verb (used with object)
- to strip (carded fiber) from a carding machine.
- to remove (full bobbins, material, etc.) from a textile machine.
- the act of removing bobbins, material, etc., and stripping fibers from a textile machine.
- the material so doffed.
Origin of doff
Examples from the Web for doff
Contemporary Examples of doff
Ivory Coast is “The Elephants,” Nigeria “The Super Eagles,” but doff your cap to Cameroon: “The Indomitable Lions.”Inside the World Cup Draw: Devastating for the U.S., Great for Brazil
December 6, 2013
Doff your shirt, and it can make you all-powerful, as it does Shane Carwin of the Ultimate Fighting Championship.What Does a Goatee Say About You?
November 12, 2009
There were rumors, too, that nuns might be permitted to doff their habits and move through the world like 'normal' people.We Miserable Catholics
December 19, 2008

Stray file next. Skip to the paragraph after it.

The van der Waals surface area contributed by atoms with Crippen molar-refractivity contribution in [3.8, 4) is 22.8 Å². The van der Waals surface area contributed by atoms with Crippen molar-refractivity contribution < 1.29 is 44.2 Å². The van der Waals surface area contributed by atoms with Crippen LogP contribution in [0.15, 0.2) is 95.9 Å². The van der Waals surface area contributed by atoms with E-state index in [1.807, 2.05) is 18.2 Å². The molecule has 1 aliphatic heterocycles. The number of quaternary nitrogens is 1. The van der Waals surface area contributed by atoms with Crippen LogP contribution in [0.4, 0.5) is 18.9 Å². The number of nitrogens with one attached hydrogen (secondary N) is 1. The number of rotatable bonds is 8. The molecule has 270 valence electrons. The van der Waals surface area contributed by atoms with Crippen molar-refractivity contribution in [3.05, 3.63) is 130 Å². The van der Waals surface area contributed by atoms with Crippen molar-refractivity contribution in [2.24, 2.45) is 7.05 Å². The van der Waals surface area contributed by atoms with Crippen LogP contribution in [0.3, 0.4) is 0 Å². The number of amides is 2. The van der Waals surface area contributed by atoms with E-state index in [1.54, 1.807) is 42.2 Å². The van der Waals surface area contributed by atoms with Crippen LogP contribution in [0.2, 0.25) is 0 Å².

Historical Examples of doff
I heard him retorting, as he assisted me to doff my doublet.Bardelys the Magnificent
Presently you may doff it for all time, and resume your true estate.The Shame of Motley
In the fields, the corn-gatherers pause to doff their hats and smile their welcome.Plantation Sketches
And she began at once to talk of the puppies, whom she had named Don and Doff.Beyond
Without rising, Zuchin asked me to have some vodka and to doff my tunic.Youth
Word Origin for doff
mid-14c., contraction of do off, preserving the original sense of do as "put." At the time of Johnson's Dictionary  the word was "obsolete, and rarely used except by rustics," but it was saved from extinction (along with don) by Sir Walter Scott. Related: Doffed; doffing.